The artwork was pretty decent, but inconsistent. I read this as the webcomic though, not the published graphic novel, so I’m not really sure what changes were made in the published version. Sometimes things were a little confusing, but I think that’s due to the nature of the comic and that the two creators were working on this while being in school full time. Overall I’d give it 3 stars because I quite liked Volume 2, but I really didn’t like Volume 1.

Saga, Volume 8

 

 

 

 

 

Rating: ⭐
Author: Brian K. Vaughan, illustrated by Fiona Staples
Genres: Comics, Graphic Novel, Sci-fi
Read: Feb. 2018

I love Saga so much. It doesn’t take very long to read one of these volumes, but they are so reliably fun and enjoyable.

Since I’m 8 volumes in and I haven’t written a review for Saga, I’ll give a brief summary. Saga is a graphic novel set in space that starts off with a bit of a Romeo and Juliet premise. Alana and Marko are from two feuding planets (well one’s a moon), Landfall and Wreath. Alana is from Landfall and has wings, while Marko is from Wreath and has horns. The two fall in love, become pregnant, and are basically chased across the galaxy by other planets and people that don’t want any evidence of their traitorous relationship.

I am just in love with Alana, Marko, and their daughter Hazel. I wasn’t totally into the idea of reading about two soldiers and their tag-a-long baby, but this is a truly fantastic series about love and family and throughout the series Vaughan tackles a lot of different socials issues. It is bit of a bizarre series and definitely NSFW (there’s a fair bit of sex and nudity throughout the series), but Fiona Staples artwork is gorgeous and I love how creative Vaughan is with his characters and storyline. His characters do some pretty bad things and make bad decisions, but he’s still able to make you love them. Each character has their own morality line about what is and isn’t acceptable and it’s interesting to watch them try and stay on the safe side of their line while still trying to protect the people that they care about.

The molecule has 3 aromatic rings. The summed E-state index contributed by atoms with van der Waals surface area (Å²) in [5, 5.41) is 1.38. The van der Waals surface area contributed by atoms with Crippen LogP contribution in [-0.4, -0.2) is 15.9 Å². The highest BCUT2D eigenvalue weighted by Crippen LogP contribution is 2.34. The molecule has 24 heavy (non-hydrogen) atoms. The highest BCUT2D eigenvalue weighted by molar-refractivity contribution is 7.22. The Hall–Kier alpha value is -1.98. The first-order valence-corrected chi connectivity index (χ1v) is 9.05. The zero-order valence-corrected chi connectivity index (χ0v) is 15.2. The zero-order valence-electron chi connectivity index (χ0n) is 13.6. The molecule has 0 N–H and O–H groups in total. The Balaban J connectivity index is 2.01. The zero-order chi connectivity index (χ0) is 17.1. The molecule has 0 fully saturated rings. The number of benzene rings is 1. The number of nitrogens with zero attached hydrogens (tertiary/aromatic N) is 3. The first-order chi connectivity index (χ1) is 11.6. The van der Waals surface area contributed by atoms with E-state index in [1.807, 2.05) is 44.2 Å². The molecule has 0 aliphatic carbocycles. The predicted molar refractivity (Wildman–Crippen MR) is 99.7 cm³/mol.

Each volume consists of 6 issues and they’ve recently released 2 books containing 3 volumes a piece. But I’d recommend hitting up your local library for this series. 8 volumes can seem pretty daunting, but they are quick reads and I would highly recommend!

Herding Cats

 

Rating: 
Author: Sarah Andersen
Genres: Graphic Novel, Comics
Read: Dec. 2017 (Pub date Mar. 27, 2018)

 

Thank you to NetGalley and Andrews McMeel Publishing for providing me with a free electronic copy of this book in exchange for an honest review.

That’s right!! I finally got a free ARC from NetGalley (plus I have 2 more in the queue)!! So I’m super stoked to review Herding Cats. If you’re on the internet chances are you’ve seen some of Sarah Andersen’s work. She creates really short, but funny and meaningful, comic strips that show up everywhere as memes. She has two short collections, Adulthood is a Myth, and Big Mushy Happy Lump. I’ve read both of them and my main criticism would be that they’re just too short! I understand why they’re this length, Sarah mostly creates one page comics and with every page covering a different topic, they’re not going to be that long. And then there’s the whole thing where she actually has to draw all the artwork.

I always enjoy these. My favourite is still her first collection because I think it really showcases some of her best work and most popular comics. She’s tried a new type of storytelling in the last two books though where she has added some text followed by comics to tell and bit more of a story and address larger issues. Sadly I’m not really into this format as much, I like her stories, I’d just be more interested to see them told solely through comics, but I think Sarah might struggle a little bit with longer story telling through comics and I prefer her shorter comics. I think her shorter comics provide a really good social commentary on a huge variety of issues and how we interact in the world in the internet age.

So I didn’t love this book as much as the first, but there was still a few really great comics in here. She had two comics in this one that were directly about feminism and I really enjoyed them  both, so I’d love to see more comics on social issues as I think this is a really good medium to share ideas and highlight how ridiculous some social norms really are. I will still continue to read whatever Sarah puts out, because they’re such a quick read and they always give me a laugh.